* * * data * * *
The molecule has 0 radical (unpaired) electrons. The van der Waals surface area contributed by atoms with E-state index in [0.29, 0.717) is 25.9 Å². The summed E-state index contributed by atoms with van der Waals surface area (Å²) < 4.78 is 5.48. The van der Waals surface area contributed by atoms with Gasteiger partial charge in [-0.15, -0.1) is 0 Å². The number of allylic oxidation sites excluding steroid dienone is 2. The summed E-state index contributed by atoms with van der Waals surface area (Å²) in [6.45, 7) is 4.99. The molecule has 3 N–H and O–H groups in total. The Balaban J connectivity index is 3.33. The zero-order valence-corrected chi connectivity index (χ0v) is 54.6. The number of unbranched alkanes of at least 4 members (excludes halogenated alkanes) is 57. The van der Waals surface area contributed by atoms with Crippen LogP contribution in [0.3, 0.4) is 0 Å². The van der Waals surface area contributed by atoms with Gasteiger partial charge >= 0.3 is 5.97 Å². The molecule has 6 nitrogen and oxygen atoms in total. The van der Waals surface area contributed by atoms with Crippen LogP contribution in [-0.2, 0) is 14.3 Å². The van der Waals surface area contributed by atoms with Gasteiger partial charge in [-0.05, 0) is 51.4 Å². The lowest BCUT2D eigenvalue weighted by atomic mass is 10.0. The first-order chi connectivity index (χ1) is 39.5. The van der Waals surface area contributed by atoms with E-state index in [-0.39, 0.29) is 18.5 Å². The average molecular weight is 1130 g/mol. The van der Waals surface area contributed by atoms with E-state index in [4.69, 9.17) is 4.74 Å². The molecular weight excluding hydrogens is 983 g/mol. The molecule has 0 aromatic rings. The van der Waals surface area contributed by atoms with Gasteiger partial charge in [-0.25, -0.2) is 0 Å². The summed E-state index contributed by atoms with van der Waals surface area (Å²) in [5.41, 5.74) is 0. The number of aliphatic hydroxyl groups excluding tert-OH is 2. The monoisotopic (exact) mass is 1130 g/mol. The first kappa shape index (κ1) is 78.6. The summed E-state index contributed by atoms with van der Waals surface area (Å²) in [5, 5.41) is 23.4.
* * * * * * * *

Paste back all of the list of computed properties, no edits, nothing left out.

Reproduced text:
The molecule has 0 radical (unpaired) electrons. The van der Waals surface area contributed by atoms with E-state index in [0.29, 0.717) is 25.9 Å². The summed E-state index contributed by atoms with van der Waals surface area (Å²) < 4.78 is 5.48. The van der Waals surface area contributed by atoms with Gasteiger partial charge in [-0.15, -0.1) is 0 Å². The number of allylic oxidation sites excluding steroid dienone is 2. The summed E-state index contributed by atoms with van der Waals surface area (Å²) in [6.45, 7) is 4.99. The molecule has 3 N–H and O–H groups in total. The Balaban J connectivity index is 3.33. The zero-order valence-corrected chi connectivity index (χ0v) is 54.6. The number of unbranched alkanes of at least 4 members (excludes halogenated alkanes) is 57. The van der Waals surface area contributed by atoms with Crippen LogP contribution in [0.3, 0.4) is 0 Å². The van der Waals surface area contributed by atoms with Gasteiger partial charge >= 0.3 is 5.97 Å². The molecule has 6 nitrogen and oxygen atoms in total. The van der Waals surface area contributed by atoms with Crippen LogP contribution in [-0.2, 0) is 14.3 Å². The van der Waals surface area contributed by atoms with Gasteiger partial charge in [-0.05, 0) is 51.4 Å². The lowest BCUT2D eigenvalue weighted by atomic mass is 10.0. The first-order chi connectivity index (χ1) is 39.5. The van der Waals surface area contributed by atoms with E-state index in [-0.39, 0.29) is 18.5 Å². The average molecular weight is 1130 g/mol. The van der Waals surface area contributed by atoms with E-state index in [4.69, 9.17) is 4.74 Å². The molecular weight excluding hydrogens is 983 g/mol. The molecule has 0 aromatic rings. The van der Waals surface area contributed by atoms with Gasteiger partial charge in [-0.25, -0.2) is 0 Å². The summed E-state index contributed by atoms with van der Waals surface area (Å²) in [5.41, 5.74) is 0. The number of aliphatic hydroxyl groups excluding tert-OH is 2. The monoisotopic (exact) mass is 1130 g/mol. The first kappa shape index (κ1) is 78.6. The summed E-state index contributed by atoms with van der Waals surface area (Å²) in [5, 5.41) is 23.4.